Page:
Bois de Boulogne is in turmoil: on X, a post from the Roland Garros account showed the first image of the retractable roof that will cover the Court Suzanne Lenglen, the second main court after the Philippe Chatrier Stadium.
The retractable roof was designed by architect Dominique Perrault together with a team of architects, engineers and professionals, who completed this new technological marvel in the temple of Parisian tennis. The structure that will cover the court named after the greatest legend of French women's tennis is now almost completed: its shape and design resemble those of a slide tent or the sails of a sailing ship, combining efficiency, design and functionality.
Thanks to this mobile covering, tennis matches can now be held on the second court of the Stade Roland Garros even in the event of rain, or at night, as well as making the court usable for other events, such as the Olympic and Paralympic Games of Paris 2024, or other non-sportsmen.
La nouvelle toiture du court Suzanne-Lenglen va bientôt totalement sublimer l’architecture singulière de cette enceinte, donnant l’impression d’être en lévitation au-dessus du court et des tribunes.
The new roof will cover the court who celebrate La Divine
"In the beginning, there was no one. God created Adam first, then Eve, and finally Suzanne Lenglen," wrote the French media of her time about her, celebrating something never seen before in the world of sport.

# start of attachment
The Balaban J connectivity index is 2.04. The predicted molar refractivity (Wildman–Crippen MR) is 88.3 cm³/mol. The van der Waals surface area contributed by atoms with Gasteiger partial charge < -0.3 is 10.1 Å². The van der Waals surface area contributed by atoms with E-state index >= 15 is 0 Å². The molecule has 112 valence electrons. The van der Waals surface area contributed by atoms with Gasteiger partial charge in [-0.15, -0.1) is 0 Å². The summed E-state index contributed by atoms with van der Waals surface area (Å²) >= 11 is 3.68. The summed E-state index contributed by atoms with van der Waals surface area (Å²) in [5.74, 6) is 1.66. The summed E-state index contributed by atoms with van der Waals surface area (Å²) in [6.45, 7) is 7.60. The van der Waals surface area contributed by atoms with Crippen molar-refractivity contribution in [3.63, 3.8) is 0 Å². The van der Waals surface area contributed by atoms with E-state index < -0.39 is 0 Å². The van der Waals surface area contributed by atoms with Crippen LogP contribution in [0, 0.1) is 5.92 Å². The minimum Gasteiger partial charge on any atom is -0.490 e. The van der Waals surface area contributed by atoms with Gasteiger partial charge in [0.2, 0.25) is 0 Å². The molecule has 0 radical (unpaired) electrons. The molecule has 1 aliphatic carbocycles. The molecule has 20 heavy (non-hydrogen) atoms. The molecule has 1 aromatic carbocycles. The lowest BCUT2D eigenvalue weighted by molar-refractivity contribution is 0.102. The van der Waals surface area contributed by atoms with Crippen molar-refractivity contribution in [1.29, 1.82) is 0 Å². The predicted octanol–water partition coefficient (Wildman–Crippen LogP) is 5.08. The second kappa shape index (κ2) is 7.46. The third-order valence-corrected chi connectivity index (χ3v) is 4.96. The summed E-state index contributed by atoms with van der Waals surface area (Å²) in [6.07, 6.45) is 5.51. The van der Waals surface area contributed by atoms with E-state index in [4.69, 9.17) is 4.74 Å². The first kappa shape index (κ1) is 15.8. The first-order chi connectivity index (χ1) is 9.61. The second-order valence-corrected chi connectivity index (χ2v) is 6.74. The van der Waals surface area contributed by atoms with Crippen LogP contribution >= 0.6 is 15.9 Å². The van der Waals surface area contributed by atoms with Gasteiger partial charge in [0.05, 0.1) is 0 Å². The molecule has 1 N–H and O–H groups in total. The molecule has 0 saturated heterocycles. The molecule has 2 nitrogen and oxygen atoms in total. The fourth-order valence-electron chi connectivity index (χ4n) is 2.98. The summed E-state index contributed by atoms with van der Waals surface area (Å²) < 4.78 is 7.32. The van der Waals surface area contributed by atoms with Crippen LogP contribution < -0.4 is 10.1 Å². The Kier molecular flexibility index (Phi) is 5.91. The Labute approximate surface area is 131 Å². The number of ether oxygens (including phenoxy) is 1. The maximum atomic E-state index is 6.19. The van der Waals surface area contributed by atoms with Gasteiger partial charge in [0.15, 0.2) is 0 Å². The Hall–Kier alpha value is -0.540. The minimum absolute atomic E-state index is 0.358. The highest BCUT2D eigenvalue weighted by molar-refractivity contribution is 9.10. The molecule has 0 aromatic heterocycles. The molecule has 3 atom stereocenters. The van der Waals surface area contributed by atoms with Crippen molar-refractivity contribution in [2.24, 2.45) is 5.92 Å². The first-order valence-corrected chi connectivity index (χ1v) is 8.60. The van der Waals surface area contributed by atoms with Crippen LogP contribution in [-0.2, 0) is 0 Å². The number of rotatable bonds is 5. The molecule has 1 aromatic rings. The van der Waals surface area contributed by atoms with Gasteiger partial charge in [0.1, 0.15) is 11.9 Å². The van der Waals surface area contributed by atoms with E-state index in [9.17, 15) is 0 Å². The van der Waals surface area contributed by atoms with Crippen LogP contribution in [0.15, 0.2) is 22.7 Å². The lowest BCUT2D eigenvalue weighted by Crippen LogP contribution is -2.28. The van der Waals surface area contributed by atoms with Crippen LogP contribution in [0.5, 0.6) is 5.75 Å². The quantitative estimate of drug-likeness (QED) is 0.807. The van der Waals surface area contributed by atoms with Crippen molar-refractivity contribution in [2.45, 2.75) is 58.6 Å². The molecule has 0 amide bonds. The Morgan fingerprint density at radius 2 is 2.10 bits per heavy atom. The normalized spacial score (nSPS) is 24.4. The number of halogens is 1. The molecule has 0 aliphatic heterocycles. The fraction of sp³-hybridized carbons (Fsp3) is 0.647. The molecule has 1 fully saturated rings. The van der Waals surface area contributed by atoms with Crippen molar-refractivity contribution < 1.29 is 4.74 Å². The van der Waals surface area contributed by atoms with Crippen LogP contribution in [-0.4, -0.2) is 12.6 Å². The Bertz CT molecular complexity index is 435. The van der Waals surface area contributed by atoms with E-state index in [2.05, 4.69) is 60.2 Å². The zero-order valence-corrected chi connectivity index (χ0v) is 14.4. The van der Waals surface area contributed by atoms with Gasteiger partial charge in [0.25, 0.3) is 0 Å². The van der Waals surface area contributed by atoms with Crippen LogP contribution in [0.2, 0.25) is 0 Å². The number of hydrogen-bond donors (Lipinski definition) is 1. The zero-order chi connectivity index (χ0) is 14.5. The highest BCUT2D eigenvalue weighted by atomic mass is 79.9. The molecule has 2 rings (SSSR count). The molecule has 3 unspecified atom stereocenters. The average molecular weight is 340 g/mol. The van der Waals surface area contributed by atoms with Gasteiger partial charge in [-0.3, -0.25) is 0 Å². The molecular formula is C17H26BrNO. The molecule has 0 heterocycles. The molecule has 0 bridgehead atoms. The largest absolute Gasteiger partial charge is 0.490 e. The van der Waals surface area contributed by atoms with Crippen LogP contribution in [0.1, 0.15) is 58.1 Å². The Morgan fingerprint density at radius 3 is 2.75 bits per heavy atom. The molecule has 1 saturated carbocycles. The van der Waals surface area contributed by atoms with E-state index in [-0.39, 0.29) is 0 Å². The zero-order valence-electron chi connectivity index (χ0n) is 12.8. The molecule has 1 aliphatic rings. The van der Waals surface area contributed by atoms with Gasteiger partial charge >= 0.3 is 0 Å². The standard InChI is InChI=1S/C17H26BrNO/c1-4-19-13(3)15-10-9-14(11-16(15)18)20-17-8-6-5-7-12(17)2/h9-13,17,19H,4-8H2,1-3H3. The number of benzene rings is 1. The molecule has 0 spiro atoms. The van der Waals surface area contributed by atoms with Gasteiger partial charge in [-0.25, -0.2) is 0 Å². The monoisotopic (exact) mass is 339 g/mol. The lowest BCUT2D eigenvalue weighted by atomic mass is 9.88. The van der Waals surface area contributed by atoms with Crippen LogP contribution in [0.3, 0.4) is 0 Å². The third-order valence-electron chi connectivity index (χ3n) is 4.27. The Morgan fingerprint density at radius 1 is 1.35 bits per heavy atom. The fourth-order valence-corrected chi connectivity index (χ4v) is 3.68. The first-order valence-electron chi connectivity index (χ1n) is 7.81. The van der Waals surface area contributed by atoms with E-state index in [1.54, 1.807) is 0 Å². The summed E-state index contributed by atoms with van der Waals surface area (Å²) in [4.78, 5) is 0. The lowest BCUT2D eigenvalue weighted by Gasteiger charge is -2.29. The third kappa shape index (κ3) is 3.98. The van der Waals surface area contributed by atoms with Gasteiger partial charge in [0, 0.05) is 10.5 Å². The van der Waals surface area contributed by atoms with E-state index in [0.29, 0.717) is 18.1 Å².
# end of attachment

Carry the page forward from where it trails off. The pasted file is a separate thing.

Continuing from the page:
La Divine Suzanne Lenglen, after whom the court is named, won a total of 241 titles in her career (singles, doubles and mixed doubles), including 12 Grand Slam singles tournaments (6 times Wimbledon, 6 times the Roland Garros ) as well as 3 Olympic medals.
It is estimated that, thanks to her extraordinary successes, she has achieved an amazing career victory percentage of almost 98%. During her career Suzanne won 81 women's singles titles, seven of them without losing a single game.She has also won 73 titles in doubles, and 8 in mixed doubles.
She remains the only tennis player to have won the singles, doubles and mixed doubles tournament at Wimbledon in the same year, for three times (in 1920, 1922 and 1925). Lenglen's total number of victories in Grand Slam tournaments is 25, although the titles won at the French championships are not always counted because the tournament until 1925 was reserved for Frenchmen or members of French clubs.
For this reason some sources credit her with 21 titles. In June 1938 Lenglen was diagnosed with leukemia. Just three weeks later, the tennis player went blind. She died of pernicious anemia on 4 July 1938.